The landmark nuclear deal between Iran and six world powers - the US, Britain, France, Russia, Germany and China, also referred to as the P5 + 1 - has been unanimously endorsed by the United Nations (UN) Security Council in a morning meeting on Monday.
The resolution, cosponsored by all 15 - five permanent and 10 non-permanent - council members and adopted on Monday in New York, authorises a series of measures that pave the way to lifting UN sanctions on Iran.
In a speech made last Tuesday in the White House, however US President Barack Obama warned that if Iran deviates from measures framed in the agreement, all sanctions “will snap back into place.”
In exchange for ending sanctions, Iran agreed to limit sensitive nuclear work for at least 15 years, limit its uranium enrichment activities to a single facility for ten years and to allow regular access to the International Atomic Energy Agency (IAEA).
According to Iranian News Agency (IRNA), Iranian nuclear enrichment will continue past the completion of the deal in coordination and cooperation with the six powers, and that working will be sustainable on key centrifuges.
Under the deal, Tehran would have the right to challenge the UN request for site inspection and an arbitration board composed of Iran and the six world powers would have to decide on the issue.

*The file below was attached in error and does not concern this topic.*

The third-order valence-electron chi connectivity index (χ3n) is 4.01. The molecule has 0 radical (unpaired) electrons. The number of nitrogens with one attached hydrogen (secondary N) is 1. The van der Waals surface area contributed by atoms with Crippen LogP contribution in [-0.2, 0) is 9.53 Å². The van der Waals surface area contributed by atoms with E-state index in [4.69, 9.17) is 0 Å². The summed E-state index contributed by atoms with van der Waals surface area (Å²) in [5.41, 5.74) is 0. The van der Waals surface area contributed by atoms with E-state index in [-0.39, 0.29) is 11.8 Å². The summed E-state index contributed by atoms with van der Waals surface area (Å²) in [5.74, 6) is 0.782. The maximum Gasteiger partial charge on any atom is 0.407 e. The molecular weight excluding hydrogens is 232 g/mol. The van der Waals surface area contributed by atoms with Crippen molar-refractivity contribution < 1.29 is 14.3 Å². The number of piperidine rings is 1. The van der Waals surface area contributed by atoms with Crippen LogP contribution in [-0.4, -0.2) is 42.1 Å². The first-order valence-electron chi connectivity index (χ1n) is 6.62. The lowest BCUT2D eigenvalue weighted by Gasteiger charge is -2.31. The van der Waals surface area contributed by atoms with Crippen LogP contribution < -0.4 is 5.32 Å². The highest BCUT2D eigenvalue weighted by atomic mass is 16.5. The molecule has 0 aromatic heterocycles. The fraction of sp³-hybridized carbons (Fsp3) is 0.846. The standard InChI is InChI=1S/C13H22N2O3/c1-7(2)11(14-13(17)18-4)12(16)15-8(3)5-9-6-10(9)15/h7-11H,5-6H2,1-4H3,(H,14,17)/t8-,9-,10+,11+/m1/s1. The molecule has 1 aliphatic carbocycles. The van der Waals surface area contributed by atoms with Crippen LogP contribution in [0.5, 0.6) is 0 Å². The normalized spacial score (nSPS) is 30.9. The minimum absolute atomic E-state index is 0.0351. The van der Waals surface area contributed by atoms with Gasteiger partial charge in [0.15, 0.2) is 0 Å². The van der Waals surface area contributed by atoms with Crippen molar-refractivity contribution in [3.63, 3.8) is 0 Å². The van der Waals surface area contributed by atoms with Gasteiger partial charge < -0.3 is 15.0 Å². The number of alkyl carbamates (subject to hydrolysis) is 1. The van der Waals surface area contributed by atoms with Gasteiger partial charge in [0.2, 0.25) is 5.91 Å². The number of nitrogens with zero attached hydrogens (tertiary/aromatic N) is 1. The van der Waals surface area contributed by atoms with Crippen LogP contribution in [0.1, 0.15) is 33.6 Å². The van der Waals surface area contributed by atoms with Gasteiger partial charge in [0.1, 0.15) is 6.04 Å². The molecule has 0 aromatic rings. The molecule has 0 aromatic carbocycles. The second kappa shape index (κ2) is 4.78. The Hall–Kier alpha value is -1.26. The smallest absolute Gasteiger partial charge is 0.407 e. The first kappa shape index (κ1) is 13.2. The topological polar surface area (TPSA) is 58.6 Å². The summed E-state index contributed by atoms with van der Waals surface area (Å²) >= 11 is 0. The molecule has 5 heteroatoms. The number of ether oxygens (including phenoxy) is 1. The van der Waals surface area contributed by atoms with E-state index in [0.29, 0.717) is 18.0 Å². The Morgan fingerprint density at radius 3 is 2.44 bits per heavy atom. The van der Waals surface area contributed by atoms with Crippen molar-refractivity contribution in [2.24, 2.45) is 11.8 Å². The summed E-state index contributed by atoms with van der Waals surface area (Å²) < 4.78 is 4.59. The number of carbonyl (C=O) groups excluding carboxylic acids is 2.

Iran's acceptance in principle of granting access to military sites will give the IAEA extra authority in its attempts to go to the site and its demands — previously rejected by Tehran — the deal means economic prosperity for the country, with almost no chance of military aggression against any other country in particular.
Iran also accepted a so-called "snapback" plan that will restore the pulled back sanctions in 65 days if the country violates the deal agreed with six world powers to curb the country's nuclear programme, diplomats told Reuters on Tuesday.
The diplomats said a UN arms embargo would remain in place for five years and UN missile sanctions would stay in place for eight years.